"Jolt"

Kate Beckinsale in a promotional image for “Jolt.”

Ever wanted to clock a manspreader? Punch an entitled misogynist? Wallop a rude server? It’s not polite to admit, especially for women, but to deny that violent thoughts can be a part of the human condition is to deny what it means to be human, and even, perhaps, what it means to be a woman.

That’s why Tanya Wexler’s clever, nasty little action flick “Jolt” is so much fun: it allows the viewer to indulge in the pleasure of bloody fantasies, while exploring the ways in which rage, and its culturally imposed repression, can be an integral part of the female experience.

Our lethal heroine, the crass and charming Lindy (Kate Beckinsale) is a “unique specimen,” as we come to find out in an expository opening sequence. She has an “impulse control problem” driven by her anger, and combined with a traumatic childhood and years of isolation and lab rat style testing, plus military training, she evolved into a superwoman fighting machine with terrible social skills. The only treatment she’s found to keep her violent impulses tamed, which allows her to live as a functioning member of society, is a vest of electrodes through which she administers herself electric shocks, zapping her fantasies into submission.

Her situation makes dating even more challenging than it already is, so when a blind date with a mild-mannered accountant named Justin (Jai Courtney) turns steamy, it rocks Lindy’s world. So much so that when Justin turns up dead, she wants revenge, and she’s taking it all the way to the top. You can’t blame her, after a night like the one she had with him. A good man is hard to come by.

Written by Scott Wascha, the script is simultaneously crude, rude and whip-smart. Directed by Wexler, the film is rapid-fire attack of highly stylized skirmishes and aestheticized action. The lighting is particularly pleasing: jewel-toned gels abound, a pink neon glow permeates Lindy’s apartment, and an underground fight club is lit by only by flashlight, an intimidating donnybrook into which Lindy marches and asks to speak to the manager.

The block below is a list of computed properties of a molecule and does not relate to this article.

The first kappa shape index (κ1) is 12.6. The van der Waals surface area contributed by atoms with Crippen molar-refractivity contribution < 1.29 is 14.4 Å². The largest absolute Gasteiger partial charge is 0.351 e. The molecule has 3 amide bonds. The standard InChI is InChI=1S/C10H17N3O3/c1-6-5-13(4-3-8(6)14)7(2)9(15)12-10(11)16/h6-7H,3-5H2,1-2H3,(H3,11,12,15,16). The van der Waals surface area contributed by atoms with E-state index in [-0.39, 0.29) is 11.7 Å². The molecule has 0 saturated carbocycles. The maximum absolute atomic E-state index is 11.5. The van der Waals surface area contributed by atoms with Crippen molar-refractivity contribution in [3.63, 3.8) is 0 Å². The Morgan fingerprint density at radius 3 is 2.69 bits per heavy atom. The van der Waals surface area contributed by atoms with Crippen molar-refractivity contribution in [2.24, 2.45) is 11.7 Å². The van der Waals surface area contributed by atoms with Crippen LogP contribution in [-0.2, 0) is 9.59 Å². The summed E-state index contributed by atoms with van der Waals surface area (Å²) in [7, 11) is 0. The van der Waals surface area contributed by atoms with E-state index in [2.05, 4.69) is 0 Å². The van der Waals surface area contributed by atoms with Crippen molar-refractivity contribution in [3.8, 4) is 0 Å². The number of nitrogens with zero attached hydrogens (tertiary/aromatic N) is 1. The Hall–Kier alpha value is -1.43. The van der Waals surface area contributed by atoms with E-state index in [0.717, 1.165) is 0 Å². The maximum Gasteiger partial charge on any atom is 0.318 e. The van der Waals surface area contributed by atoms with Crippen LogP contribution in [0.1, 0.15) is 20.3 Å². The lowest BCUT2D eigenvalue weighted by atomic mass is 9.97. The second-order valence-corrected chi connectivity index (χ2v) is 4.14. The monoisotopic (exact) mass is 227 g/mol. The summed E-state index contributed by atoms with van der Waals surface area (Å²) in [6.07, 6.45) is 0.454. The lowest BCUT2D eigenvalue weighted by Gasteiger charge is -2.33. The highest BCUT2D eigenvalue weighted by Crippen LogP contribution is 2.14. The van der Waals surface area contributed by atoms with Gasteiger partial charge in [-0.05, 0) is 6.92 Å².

FAST AND FUNNY

At the center of this whirlwind is Beckinsale, who has already proved her action chops as vampire warrior Selene in the “Underworld” movies. Here, she gets to kick butt, but also be the chatty, snarky, well-meaning yet wild Lindy, who just wants to be loved despite all her rage. She banters with and bedevils the cops looking into Justin’s murder (Bobby Cannavale and Laverne Cox), and though there are a few sequences where you can tell it’s a stunt double doing the dirty work, it’s hard to dock points when Beckinsale is so winning and the film is so fast and funny.

“Jolt” isn’t prestige cinema, but it is far smarter than its exploitation trappings. Wexler and Beckinsale truly make a meal of the gender flip that is sending a woman to wreak bloody havoc in revenge for the murder of a sweet, nerdy hunk. Plus, in a refreshing turn of events, Lindy doesn’t need to be empowered through wielding guns, a cheap device that filmmakers too often lean on for female action stars. She rarely touches guns, deriving her empowerment from her own anger, sorrow and pain, channeling it into her hands and fists (and yes, sometimes MacGyvered explosives). This shouldn’t be radical, but unfortunately, it is.

Lindy may be emotionally (and physically) gun-shy, but in learning to fight in the name of love (or at least one fun night), she learns that even though most people are terrible, there are a few nice guys worth getting mad about. Now that’s an inspiring tale.

“Jolt” will be available Friday on Amazon Prime Video

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